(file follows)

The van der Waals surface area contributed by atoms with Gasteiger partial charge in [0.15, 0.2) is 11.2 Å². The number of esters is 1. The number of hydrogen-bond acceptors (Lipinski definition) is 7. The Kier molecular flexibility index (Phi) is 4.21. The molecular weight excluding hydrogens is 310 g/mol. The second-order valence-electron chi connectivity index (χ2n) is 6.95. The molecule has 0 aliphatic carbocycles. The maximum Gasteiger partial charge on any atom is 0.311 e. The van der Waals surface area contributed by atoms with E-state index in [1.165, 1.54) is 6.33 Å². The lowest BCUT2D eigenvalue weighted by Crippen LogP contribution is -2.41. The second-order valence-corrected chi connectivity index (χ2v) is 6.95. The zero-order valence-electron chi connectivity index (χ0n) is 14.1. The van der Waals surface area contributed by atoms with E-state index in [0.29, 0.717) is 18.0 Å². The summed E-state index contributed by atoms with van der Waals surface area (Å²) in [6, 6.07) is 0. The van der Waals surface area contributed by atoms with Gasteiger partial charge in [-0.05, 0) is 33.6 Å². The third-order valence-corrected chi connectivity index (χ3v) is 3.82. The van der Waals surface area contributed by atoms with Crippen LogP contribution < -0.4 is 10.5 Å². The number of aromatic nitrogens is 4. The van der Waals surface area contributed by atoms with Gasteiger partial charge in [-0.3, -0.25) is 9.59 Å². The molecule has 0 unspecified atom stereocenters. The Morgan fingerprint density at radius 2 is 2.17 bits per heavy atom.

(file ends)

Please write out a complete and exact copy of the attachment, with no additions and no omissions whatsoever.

The van der Waals surface area contributed by atoms with Gasteiger partial charge in [0.15, 0.2) is 11.2 Å². The number of esters is 1. The number of hydrogen-bond acceptors (Lipinski definition) is 7. The Kier molecular flexibility index (Phi) is 4.21. The molecular weight excluding hydrogens is 310 g/mol. The second-order valence-electron chi connectivity index (χ2n) is 6.95. The molecule has 0 aliphatic carbocycles. The maximum Gasteiger partial charge on any atom is 0.311 e. The van der Waals surface area contributed by atoms with E-state index in [1.165, 1.54) is 6.33 Å². The lowest BCUT2D eigenvalue weighted by Crippen LogP contribution is -2.41. The second-order valence-corrected chi connectivity index (χ2v) is 6.95. The zero-order valence-electron chi connectivity index (χ0n) is 14.1. The van der Waals surface area contributed by atoms with E-state index in [0.29, 0.717) is 18.0 Å². The summed E-state index contributed by atoms with van der Waals surface area (Å²) in [6, 6.07) is 0. The van der Waals surface area contributed by atoms with Gasteiger partial charge in [-0.05, 0) is 33.6 Å². The third-order valence-corrected chi connectivity index (χ3v) is 3.82. The van der Waals surface area contributed by atoms with Crippen LogP contribution < -0.4 is 10.5 Å². The number of aromatic nitrogens is 4. The van der Waals surface area contributed by atoms with Gasteiger partial charge in [-0.3, -0.25) is 9.59 Å². The molecule has 0 unspecified atom stereocenters. The Morgan fingerprint density at radius 2 is 2.17 bits per heavy atom.